School of Pharmacy


Prof. Moein Moghimi has article published in Nature Nanotechnology

Immunoglobulin deposition on biomolecule corona determines complement opsonisation efficiency of preclinical and clinical nanoparticles


Deposition of complement factors (opsonization) on nanoparticles may promote clearance from the blood by macrophages and trigger proinflammatory responses, but the mechanisms regulating the efficiency of complement activation are poorly understood.  We previously demonstrated that opsonization of superparamagnetic iron oxide (SPIO) nanoworms with the third complement protein (C3) was dependent on the biomolecule corona of the nanoparticles. Here we show that natural antibodies play a critical role in C3 opsonization of SPIO nanoworms and a range of clinically approved nanopharmaceuticals.  The dependency of C3 opsonization on immunoglobulin binding is almost universal and is observed regardless of the complement activation pathway.  Only a few surface-bound immunoglobulin molecules are needed to trigger complement activation and opsonization.  Although the total amount of plasma proteins adsorbed on nanoparticles does not determine C3 deposition efficiency, the biomolecule corona per se enhances immunoglobulin binding to all nanoparticle types. We therefore show that natural antibodies represent a link between biomolecule corona and C3 opsonization, and may determine individual complement responses to nanomedicines.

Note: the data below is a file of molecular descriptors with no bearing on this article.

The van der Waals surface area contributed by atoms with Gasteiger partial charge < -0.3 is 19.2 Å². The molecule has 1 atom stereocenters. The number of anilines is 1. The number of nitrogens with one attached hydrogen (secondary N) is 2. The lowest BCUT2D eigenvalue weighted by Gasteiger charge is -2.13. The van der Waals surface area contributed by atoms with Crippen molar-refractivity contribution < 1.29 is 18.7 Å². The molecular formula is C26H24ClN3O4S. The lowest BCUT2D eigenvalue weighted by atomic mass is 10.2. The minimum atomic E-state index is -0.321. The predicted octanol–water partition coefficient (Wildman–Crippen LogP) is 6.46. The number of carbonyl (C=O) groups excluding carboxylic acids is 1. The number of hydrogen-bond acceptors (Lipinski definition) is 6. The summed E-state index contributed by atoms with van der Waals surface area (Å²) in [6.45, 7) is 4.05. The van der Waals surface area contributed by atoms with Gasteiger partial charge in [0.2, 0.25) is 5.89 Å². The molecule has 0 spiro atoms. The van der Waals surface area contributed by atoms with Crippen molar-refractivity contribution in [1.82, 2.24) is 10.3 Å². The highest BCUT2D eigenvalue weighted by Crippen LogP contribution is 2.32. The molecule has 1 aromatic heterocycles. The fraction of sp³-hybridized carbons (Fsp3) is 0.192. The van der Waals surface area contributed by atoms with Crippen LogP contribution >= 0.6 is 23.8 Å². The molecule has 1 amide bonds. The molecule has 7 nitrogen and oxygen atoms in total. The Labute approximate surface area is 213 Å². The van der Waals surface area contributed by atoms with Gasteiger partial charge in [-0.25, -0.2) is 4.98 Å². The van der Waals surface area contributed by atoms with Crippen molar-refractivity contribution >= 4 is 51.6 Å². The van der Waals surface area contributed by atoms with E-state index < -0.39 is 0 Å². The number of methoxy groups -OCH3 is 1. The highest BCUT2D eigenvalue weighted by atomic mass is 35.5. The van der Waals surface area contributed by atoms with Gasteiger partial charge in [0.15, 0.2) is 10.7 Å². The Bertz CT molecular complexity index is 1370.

The full paper can be found here

Prof Moein Moghimi

published on: 21 January 2019